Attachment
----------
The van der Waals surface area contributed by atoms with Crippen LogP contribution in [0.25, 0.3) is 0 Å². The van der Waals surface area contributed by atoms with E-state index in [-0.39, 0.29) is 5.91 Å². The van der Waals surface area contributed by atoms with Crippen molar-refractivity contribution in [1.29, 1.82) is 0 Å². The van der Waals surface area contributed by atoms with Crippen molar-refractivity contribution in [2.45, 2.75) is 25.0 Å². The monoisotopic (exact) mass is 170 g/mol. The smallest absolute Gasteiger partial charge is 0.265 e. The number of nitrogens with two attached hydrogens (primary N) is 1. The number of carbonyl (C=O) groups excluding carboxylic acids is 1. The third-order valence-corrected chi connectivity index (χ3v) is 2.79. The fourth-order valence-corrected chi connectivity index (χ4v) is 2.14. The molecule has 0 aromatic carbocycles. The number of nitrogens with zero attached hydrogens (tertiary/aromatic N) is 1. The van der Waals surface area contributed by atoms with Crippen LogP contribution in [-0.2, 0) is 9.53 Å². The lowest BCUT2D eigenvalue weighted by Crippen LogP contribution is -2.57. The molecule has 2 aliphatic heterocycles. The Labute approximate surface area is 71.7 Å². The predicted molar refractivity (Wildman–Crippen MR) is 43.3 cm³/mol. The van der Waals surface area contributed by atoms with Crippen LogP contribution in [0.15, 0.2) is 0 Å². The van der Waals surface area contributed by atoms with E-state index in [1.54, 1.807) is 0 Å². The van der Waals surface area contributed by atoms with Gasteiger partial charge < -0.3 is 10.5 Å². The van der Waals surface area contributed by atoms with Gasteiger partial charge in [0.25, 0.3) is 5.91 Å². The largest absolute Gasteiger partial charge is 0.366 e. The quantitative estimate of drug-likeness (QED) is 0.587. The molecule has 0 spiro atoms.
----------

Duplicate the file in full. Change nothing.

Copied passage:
The van der Waals surface area contributed by atoms with Crippen LogP contribution in [0.25, 0.3) is 0 Å². The van der Waals surface area contributed by atoms with E-state index in [-0.39, 0.29) is 5.91 Å². The van der Waals surface area contributed by atoms with Crippen molar-refractivity contribution in [1.29, 1.82) is 0 Å². The van der Waals surface area contributed by atoms with Crippen molar-refractivity contribution in [2.45, 2.75) is 25.0 Å². The monoisotopic (exact) mass is 170 g/mol. The smallest absolute Gasteiger partial charge is 0.265 e. The number of nitrogens with two attached hydrogens (primary N) is 1. The number of carbonyl (C=O) groups excluding carboxylic acids is 1. The third-order valence-corrected chi connectivity index (χ3v) is 2.79. The fourth-order valence-corrected chi connectivity index (χ4v) is 2.14. The molecule has 0 aromatic carbocycles. The number of nitrogens with zero attached hydrogens (tertiary/aromatic N) is 1. The van der Waals surface area contributed by atoms with Crippen LogP contribution in [-0.2, 0) is 9.53 Å². The lowest BCUT2D eigenvalue weighted by Crippen LogP contribution is -2.57. The molecule has 2 aliphatic heterocycles. The Labute approximate surface area is 71.7 Å². The predicted molar refractivity (Wildman–Crippen MR) is 43.3 cm³/mol. The van der Waals surface area contributed by atoms with Crippen LogP contribution in [0.15, 0.2) is 0 Å². The van der Waals surface area contributed by atoms with E-state index in [1.54, 1.807) is 0 Å². The van der Waals surface area contributed by atoms with Gasteiger partial charge < -0.3 is 10.5 Å². The van der Waals surface area contributed by atoms with Gasteiger partial charge in [0.25, 0.3) is 5.91 Å². The largest absolute Gasteiger partial charge is 0.366 e. The quantitative estimate of drug-likeness (QED) is 0.587. The molecule has 0 spiro atoms.